Jönköping County Museum

An ancient grave site bore more than the ancient remains archaeologists were expecting. Swedish archaeologists were excavating a 12th century grave when they discovered around 170 silver coins buried in the grave. The excavation occurred near the site of an old church in the Swedish island of Visingsö. The grave is believed to have belonged to a man between 20 and 25 years of age, with the coins dating from 1150 to 1180 AD. Project manager Anna Ödéen described what led to the discovery in a statement. “My colleague Kristina Jansson and I found two skeletons in the shaft where the wires were to be laid. We cleaned out the bones from the buried to get an idea of ​​what the graves looked like.” The pair quickly found there was more to the discovery. “All of a sudden three silver coins appeared! We soon realized that many more were lying close to the buried person’s left foot.”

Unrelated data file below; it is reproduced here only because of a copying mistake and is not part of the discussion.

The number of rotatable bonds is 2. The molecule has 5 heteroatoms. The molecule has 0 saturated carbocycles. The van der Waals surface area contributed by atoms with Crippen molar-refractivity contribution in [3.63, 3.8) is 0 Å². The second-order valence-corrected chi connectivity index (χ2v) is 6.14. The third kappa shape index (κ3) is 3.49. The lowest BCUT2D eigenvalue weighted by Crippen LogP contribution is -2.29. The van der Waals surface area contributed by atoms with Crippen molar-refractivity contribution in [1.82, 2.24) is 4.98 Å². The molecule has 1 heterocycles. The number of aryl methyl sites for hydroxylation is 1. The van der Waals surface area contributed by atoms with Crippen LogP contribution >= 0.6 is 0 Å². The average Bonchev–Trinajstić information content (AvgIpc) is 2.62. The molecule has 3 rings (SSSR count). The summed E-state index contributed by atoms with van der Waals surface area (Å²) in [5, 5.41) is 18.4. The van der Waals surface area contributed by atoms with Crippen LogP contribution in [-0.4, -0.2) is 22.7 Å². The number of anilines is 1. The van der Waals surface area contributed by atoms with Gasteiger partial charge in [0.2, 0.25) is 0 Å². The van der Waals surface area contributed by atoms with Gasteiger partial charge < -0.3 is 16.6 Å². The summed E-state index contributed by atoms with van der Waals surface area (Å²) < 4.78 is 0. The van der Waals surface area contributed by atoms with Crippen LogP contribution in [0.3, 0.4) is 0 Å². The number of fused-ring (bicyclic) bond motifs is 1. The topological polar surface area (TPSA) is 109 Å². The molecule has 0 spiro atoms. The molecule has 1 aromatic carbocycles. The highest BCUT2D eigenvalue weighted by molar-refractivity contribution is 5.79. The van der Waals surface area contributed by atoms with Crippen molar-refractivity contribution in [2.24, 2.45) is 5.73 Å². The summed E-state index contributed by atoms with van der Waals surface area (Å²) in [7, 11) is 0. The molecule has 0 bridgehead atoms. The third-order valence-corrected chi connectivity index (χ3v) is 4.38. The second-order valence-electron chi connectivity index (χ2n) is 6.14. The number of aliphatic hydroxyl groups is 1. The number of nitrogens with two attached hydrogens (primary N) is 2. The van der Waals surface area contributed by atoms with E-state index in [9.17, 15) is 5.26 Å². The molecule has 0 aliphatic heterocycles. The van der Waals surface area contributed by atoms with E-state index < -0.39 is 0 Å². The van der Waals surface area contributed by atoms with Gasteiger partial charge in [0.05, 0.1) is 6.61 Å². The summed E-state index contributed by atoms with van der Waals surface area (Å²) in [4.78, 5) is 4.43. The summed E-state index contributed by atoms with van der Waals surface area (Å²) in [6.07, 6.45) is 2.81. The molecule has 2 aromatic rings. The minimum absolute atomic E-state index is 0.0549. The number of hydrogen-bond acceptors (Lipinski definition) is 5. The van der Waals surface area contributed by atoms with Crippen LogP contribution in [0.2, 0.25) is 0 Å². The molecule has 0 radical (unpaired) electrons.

The coins are known as “bracteates,” jewelry made from thin metal in the shape of a coin. The find is unusual as it was an uncommon practice for Christians to be buried with worldly belongings. “It is rare that finds are made in Christian graves, that custom belongs to prehistoric times and that makes the Visingsö find special,” said the Jönköping County Museum after announcing the find. “The find is very special, partly because there are few similar finds from the time period, partly because some of the coins are completely unknown from before.” “It is a completely sensational find that will change the early medieval coin history in Götaland and shed light on a period that is largely completely unknown,” said Eeva Jonsson of the Royal Coin Cabinet.

Aside from the coins, the excavation also uncovered 24 graves and 20 hearths. 20 graves were found outside the churchyard, making them “unhallowed,” meaning that those individuals were those buried without an “honorable burial.” “During parts of our history, someone who committed suicide could not be given what the church called ‘an honorable burial’ and the same was true for unbaptized children and serious criminals…However, it turned out that it was not just one grave, but many more. All lay in the same direction, well aligned with each other, and at the same depth. It was therefore an organized burial site, where they should also have had a marking above ground,” said Ödéen at a press release.

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